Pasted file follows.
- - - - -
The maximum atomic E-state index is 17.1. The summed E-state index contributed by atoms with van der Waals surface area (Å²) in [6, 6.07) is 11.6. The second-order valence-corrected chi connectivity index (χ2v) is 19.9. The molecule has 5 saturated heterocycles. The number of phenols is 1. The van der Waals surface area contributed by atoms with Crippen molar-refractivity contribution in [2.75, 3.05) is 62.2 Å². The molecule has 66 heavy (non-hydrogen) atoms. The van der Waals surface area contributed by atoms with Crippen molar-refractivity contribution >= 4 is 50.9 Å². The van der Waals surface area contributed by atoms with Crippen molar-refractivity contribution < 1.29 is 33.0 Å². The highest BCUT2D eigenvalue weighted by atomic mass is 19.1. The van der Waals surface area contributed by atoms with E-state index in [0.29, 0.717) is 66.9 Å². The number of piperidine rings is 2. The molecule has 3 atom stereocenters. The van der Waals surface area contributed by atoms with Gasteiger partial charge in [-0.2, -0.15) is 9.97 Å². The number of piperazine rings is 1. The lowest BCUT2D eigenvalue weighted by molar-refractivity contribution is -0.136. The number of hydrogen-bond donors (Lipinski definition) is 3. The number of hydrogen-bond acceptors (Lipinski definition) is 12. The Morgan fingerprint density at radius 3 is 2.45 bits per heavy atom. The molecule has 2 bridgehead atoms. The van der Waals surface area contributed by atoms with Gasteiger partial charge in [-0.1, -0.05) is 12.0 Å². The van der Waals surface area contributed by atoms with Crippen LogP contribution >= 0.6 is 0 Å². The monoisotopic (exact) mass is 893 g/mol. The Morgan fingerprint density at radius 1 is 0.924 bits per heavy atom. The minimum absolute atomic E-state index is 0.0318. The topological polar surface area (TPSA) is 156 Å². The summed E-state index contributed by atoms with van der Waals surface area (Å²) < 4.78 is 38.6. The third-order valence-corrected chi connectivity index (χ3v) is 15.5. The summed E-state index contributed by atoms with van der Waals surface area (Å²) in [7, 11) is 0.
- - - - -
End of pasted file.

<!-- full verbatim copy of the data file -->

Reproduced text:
The maximum atomic E-state index is 17.1. The summed E-state index contributed by atoms with van der Waals surface area (Å²) in [6, 6.07) is 11.6. The second-order valence-corrected chi connectivity index (χ2v) is 19.9. The molecule has 5 saturated heterocycles. The number of phenols is 1. The van der Waals surface area contributed by atoms with Crippen molar-refractivity contribution in [2.75, 3.05) is 62.2 Å². The molecule has 66 heavy (non-hydrogen) atoms. The van der Waals surface area contributed by atoms with Crippen molar-refractivity contribution >= 4 is 50.9 Å². The van der Waals surface area contributed by atoms with Crippen molar-refractivity contribution < 1.29 is 33.0 Å². The highest BCUT2D eigenvalue weighted by atomic mass is 19.1. The van der Waals surface area contributed by atoms with E-state index in [0.29, 0.717) is 66.9 Å². The number of piperidine rings is 2. The molecule has 3 atom stereocenters. The van der Waals surface area contributed by atoms with Gasteiger partial charge in [-0.2, -0.15) is 9.97 Å². The number of piperazine rings is 1. The lowest BCUT2D eigenvalue weighted by molar-refractivity contribution is -0.136. The number of hydrogen-bond donors (Lipinski definition) is 3. The number of hydrogen-bond acceptors (Lipinski definition) is 12. The Morgan fingerprint density at radius 3 is 2.45 bits per heavy atom. The molecule has 2 bridgehead atoms. The van der Waals surface area contributed by atoms with Gasteiger partial charge in [-0.1, -0.05) is 12.0 Å². The van der Waals surface area contributed by atoms with Crippen LogP contribution >= 0.6 is 0 Å². The monoisotopic (exact) mass is 893 g/mol. The Morgan fingerprint density at radius 1 is 0.924 bits per heavy atom. The minimum absolute atomic E-state index is 0.0318. The topological polar surface area (TPSA) is 156 Å². The summed E-state index contributed by atoms with van der Waals surface area (Å²) < 4.78 is 38.6. The third-order valence-corrected chi connectivity index (χ3v) is 15.5. The summed E-state index contributed by atoms with van der Waals surface area (Å²) in [7, 11) is 0.